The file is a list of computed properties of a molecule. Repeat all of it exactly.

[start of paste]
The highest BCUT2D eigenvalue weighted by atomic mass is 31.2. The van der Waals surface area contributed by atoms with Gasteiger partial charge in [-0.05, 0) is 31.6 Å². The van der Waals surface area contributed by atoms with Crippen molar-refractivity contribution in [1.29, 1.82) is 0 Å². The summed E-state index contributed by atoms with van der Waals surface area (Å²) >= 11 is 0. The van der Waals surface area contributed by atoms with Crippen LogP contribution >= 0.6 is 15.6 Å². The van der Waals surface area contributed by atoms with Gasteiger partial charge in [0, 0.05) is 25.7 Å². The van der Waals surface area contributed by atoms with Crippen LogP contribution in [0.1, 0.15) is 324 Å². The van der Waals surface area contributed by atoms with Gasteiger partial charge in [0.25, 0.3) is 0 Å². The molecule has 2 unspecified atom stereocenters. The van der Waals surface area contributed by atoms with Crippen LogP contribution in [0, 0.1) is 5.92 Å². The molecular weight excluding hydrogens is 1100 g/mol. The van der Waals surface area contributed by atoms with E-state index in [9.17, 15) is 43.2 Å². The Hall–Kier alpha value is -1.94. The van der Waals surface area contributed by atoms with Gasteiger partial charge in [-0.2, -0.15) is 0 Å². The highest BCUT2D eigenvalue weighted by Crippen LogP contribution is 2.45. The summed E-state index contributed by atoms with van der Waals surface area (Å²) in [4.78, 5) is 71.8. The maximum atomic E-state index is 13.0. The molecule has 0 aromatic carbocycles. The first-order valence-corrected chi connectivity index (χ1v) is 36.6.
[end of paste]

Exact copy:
The highest BCUT2D eigenvalue weighted by atomic mass is 31.2. The van der Waals surface area contributed by atoms with Gasteiger partial charge in [-0.05, 0) is 31.6 Å². The van der Waals surface area contributed by atoms with Crippen molar-refractivity contribution in [1.29, 1.82) is 0 Å². The summed E-state index contributed by atoms with van der Waals surface area (Å²) >= 11 is 0. The van der Waals surface area contributed by atoms with Crippen LogP contribution >= 0.6 is 15.6 Å². The van der Waals surface area contributed by atoms with Gasteiger partial charge in [0, 0.05) is 25.7 Å². The van der Waals surface area contributed by atoms with Crippen LogP contribution in [0.1, 0.15) is 324 Å². The van der Waals surface area contributed by atoms with Gasteiger partial charge in [0.25, 0.3) is 0 Å². The molecule has 2 unspecified atom stereocenters. The van der Waals surface area contributed by atoms with Crippen LogP contribution in [0, 0.1) is 5.92 Å². The molecular weight excluding hydrogens is 1100 g/mol. The van der Waals surface area contributed by atoms with E-state index in [9.17, 15) is 43.2 Å². The Hall–Kier alpha value is -1.94. The van der Waals surface area contributed by atoms with Gasteiger partial charge in [-0.2, -0.15) is 0 Å². The highest BCUT2D eigenvalue weighted by Crippen LogP contribution is 2.45. The summed E-state index contributed by atoms with van der Waals surface area (Å²) in [4.78, 5) is 71.8. The maximum atomic E-state index is 13.0. The molecule has 0 aromatic carbocycles. The first-order valence-corrected chi connectivity index (χ1v) is 36.6.